What Kamala Means to Biracial Americans Like Me
Her selection as the vice-presidential nominee offers a welcome opportunity to expand our thinking on race and identity
Last week, as I sat down to dinner in an elegant hillside home in the southern Turkish town of Bodrum, two Indian women roared with approval when they learned that Kamala Harris had been selected as Joe Biden’s vice presidential running mate. These proud members of the Indian diaspora reveled in seeing “one of their own” finally selected for a chance at the second-highest elected position in the nation. Of course, headline after headline from that same day celebrated Harris as the first “African American VP candidate.”
This disconnect between Harris’ identity as a Black woman and her status as a daughter of both Asia and Africa illustrates the challenges faced by biracial Americans as they navigate a society that once had a one-drop rule to render those of fractional African descent Black and slaves.
Like Barack Obama, to whom she has been compared, Harris’ family story is far different than that of most African Americans. He was the son of a Kenyan immigrant father and a white mother from Kansas; she is the daughter of a Tamil Brahmin immigrant from India and a Jamaican immigrant scholar. Both were raised primarily by the non-Black sides of their families.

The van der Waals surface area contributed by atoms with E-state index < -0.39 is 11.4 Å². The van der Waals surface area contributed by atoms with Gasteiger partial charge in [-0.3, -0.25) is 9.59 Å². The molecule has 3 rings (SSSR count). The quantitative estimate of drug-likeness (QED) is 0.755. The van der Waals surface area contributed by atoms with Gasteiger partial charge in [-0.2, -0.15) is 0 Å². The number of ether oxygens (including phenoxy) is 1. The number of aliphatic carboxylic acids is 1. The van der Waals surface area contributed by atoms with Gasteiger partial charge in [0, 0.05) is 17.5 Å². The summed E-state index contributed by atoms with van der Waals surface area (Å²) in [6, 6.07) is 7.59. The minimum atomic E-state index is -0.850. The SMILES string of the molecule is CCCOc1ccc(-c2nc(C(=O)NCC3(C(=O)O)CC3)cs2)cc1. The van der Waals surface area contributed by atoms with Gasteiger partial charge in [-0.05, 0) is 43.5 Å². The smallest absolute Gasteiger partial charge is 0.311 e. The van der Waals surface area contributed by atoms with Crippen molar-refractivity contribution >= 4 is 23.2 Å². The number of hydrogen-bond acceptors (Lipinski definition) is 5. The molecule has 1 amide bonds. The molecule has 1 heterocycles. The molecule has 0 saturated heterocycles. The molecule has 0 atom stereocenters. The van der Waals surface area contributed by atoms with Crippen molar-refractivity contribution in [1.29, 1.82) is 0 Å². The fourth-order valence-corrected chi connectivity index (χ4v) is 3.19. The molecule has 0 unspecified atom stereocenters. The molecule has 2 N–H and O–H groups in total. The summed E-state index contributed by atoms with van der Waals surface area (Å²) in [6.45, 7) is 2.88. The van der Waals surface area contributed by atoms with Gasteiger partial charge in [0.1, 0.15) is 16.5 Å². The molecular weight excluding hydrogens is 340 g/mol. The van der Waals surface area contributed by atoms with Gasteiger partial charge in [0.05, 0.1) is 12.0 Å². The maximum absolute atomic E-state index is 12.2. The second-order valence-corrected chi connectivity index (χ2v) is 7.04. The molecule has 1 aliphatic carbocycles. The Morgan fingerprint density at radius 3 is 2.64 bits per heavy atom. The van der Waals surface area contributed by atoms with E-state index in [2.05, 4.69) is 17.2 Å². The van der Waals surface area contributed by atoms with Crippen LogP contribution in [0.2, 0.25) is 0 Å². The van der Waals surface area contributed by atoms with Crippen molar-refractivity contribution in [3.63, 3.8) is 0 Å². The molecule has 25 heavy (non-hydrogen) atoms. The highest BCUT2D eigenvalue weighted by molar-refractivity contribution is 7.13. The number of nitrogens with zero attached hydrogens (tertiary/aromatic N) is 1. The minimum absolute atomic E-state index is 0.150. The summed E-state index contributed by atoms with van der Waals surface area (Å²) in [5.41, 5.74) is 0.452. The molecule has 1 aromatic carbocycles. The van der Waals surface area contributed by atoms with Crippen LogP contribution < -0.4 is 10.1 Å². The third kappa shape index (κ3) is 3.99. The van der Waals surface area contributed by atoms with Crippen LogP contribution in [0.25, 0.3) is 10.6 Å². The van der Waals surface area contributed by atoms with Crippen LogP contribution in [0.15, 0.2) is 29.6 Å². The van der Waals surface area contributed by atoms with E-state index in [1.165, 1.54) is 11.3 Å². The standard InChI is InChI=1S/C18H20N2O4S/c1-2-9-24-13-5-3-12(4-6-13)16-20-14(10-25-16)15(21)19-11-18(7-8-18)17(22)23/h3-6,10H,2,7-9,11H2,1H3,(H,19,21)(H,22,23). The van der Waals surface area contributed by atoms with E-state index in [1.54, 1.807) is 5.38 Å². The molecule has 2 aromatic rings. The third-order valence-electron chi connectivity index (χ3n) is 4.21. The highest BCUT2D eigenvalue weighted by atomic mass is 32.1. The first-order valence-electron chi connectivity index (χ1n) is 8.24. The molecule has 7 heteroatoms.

As the son of a Jewish mother and African American father, I’ve repeatedly experienced questions about my Blackness.
Immediately, conservative pundits sought to paint Harris as insufficiently Black. Nothing, after all, is more delegitimizing than questioning the Blackness of someone who’s mixed-race — unless it’s the president questioning whether she was even eligible, because of her immigrant parents, to join the Biden ticket at all (she is).
As the son of a Jewish mother and an African American father, I’ve repeatedly experienced questions about my Blackness. Drake has too — and so has the Duchess of Sussex, who vocally claimed her biracial identity long before she met her Duke. It’s an odd twist to the old one-drop rule: The racist ideology long used to deny the privileges of whiteness is…